The Meaning in Billy Collins' “Death of the Hat” In Billy Collins’ poem “Death of the Hat,” the hat becomes a metaphor for human dignity and a way of life. The hat is seen as a natural part of everyday life, something you wouldn’t ever be without. By the end of this elegy, we mourn its loss, and we see that contemporary man is now hatless—without that self-respect—yet nature and even the dead still wear hats. The poem leaves us wondering what went wrong, and why we would abandon anything that was so much a part of life. The poem begins “Once Upon a Time,” showing that a great story is about to begin. The speaker makes clear that the hat plays an important role. The “avenues” are all filled with “rivers” of hats, a metaphor. Hats are part...The end:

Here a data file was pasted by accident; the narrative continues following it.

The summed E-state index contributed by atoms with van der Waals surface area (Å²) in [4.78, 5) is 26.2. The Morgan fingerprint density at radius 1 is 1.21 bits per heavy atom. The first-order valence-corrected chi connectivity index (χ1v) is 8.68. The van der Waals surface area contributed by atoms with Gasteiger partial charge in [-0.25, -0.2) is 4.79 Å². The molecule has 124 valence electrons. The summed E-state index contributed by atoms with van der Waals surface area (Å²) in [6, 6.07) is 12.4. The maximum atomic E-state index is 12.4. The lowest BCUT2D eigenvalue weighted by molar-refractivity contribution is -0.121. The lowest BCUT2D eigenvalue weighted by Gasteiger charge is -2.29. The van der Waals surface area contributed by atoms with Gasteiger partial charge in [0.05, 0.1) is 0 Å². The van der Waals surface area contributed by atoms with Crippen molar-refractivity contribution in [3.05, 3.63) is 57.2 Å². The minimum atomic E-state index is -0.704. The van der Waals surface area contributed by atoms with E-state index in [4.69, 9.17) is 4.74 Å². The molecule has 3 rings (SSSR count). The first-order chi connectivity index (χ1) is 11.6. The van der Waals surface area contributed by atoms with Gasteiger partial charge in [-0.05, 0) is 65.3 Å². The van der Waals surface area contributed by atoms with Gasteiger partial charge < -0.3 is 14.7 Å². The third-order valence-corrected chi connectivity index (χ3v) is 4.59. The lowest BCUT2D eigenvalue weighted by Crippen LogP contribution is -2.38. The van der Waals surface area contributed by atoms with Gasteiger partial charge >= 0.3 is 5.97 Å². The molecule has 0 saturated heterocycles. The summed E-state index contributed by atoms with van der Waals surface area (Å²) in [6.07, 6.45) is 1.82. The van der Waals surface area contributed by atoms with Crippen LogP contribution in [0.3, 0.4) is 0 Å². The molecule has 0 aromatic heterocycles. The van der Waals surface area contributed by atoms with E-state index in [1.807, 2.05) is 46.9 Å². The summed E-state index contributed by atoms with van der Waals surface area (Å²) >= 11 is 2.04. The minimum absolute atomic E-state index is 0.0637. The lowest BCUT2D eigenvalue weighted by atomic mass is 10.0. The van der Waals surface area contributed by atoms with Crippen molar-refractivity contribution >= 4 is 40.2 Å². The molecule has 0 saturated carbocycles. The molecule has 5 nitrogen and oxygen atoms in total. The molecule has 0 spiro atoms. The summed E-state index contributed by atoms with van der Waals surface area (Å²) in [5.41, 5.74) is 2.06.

..... is “Death of the Hat”: the poem is an elegy for the values that made us a society. Billy Collins has said that “The underlying theme of Western poetry is mortality” (Hassanzadeh). The hat is something we took for granted, and now it is gone from man, but not from nature, or from those who lived in a different time. They shared that value. We are now “bareheaded,” as if stripped of our respect for nature and each other, feelings we shared in common. We are all individuals, with our ipods and our cars, but we have no cohesive society or solid shared beliefs. Works Cited Hassanzadeh, Farideh. "Kritya, A Journal of Poetry." In the Name of Poetry. Dr. Rati Saxena, 2007. Web. 27 July 2010. <http://www.kritya.in/07/En/name_of_poetry1.html>.